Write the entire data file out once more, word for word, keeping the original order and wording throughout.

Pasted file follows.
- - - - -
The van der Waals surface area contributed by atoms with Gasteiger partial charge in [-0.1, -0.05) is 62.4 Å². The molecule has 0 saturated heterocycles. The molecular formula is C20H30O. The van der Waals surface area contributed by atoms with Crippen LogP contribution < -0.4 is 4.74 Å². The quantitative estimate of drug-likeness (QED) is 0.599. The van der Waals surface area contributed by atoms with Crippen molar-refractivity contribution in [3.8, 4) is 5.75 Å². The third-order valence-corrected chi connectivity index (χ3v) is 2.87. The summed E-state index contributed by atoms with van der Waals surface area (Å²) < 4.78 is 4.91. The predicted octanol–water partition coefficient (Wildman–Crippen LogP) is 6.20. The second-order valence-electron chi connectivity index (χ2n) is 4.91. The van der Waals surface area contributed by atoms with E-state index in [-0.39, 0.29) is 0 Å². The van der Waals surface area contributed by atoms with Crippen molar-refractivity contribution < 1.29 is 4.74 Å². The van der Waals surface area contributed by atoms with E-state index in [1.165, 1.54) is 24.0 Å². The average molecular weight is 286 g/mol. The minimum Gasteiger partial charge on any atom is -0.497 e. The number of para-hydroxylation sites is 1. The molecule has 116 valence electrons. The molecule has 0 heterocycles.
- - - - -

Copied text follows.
The van der Waals surface area contributed by atoms with Gasteiger partial charge in [-0.1, -0.05) is 62.4 Å². The molecule has 0 saturated heterocycles. The molecular formula is C20H30O. The van der Waals surface area contributed by atoms with Crippen LogP contribution < -0.4 is 4.74 Å². The quantitative estimate of drug-likeness (QED) is 0.599. The van der Waals surface area contributed by atoms with Crippen molar-refractivity contribution in [3.8, 4) is 5.75 Å². The third-order valence-corrected chi connectivity index (χ3v) is 2.87. The summed E-state index contributed by atoms with van der Waals surface area (Å²) < 4.78 is 4.91. The predicted octanol–water partition coefficient (Wildman–Crippen LogP) is 6.20. The second-order valence-electron chi connectivity index (χ2n) is 4.91. The van der Waals surface area contributed by atoms with E-state index in [-0.39, 0.29) is 0 Å². The van der Waals surface area contributed by atoms with Crippen molar-refractivity contribution < 1.29 is 4.74 Å². The van der Waals surface area contributed by atoms with E-state index in [1.165, 1.54) is 24.0 Å². The average molecular weight is 286 g/mol. The minimum Gasteiger partial charge on any atom is -0.497 e. The number of para-hydroxylation sites is 1. The molecule has 116 valence electrons. The molecule has 0 heterocycles.